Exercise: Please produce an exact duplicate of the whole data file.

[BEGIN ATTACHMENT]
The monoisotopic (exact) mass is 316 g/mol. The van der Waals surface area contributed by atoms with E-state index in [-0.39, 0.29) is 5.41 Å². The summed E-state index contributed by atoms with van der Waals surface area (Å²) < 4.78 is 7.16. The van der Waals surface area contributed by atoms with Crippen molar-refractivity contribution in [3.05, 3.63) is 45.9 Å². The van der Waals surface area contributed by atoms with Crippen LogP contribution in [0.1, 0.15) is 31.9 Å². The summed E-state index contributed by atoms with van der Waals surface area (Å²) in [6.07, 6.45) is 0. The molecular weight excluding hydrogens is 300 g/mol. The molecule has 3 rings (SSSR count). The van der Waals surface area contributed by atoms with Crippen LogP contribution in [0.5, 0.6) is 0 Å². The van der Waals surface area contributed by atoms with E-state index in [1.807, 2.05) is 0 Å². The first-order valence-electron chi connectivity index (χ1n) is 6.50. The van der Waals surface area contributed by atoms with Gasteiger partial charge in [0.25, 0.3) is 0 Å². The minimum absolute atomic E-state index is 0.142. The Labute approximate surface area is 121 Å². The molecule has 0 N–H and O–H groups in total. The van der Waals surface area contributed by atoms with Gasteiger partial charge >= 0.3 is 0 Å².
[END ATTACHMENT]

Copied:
The monoisotopic (exact) mass is 316 g/mol. The van der Waals surface area contributed by atoms with E-state index in [-0.39, 0.29) is 5.41 Å². The summed E-state index contributed by atoms with van der Waals surface area (Å²) < 4.78 is 7.16. The van der Waals surface area contributed by atoms with Crippen molar-refractivity contribution in [3.05, 3.63) is 45.9 Å². The van der Waals surface area contributed by atoms with Crippen LogP contribution in [0.1, 0.15) is 31.9 Å². The summed E-state index contributed by atoms with van der Waals surface area (Å²) in [6.07, 6.45) is 0. The molecular weight excluding hydrogens is 300 g/mol. The molecule has 3 rings (SSSR count). The van der Waals surface area contributed by atoms with Crippen LogP contribution in [0.5, 0.6) is 0 Å². The van der Waals surface area contributed by atoms with E-state index in [1.807, 2.05) is 0 Å². The first-order valence-electron chi connectivity index (χ1n) is 6.50. The van der Waals surface area contributed by atoms with Gasteiger partial charge in [0.25, 0.3) is 0 Å². The minimum absolute atomic E-state index is 0.142. The Labute approximate surface area is 121 Å². The molecule has 0 N–H and O–H groups in total. The van der Waals surface area contributed by atoms with Gasteiger partial charge >= 0.3 is 0 Å².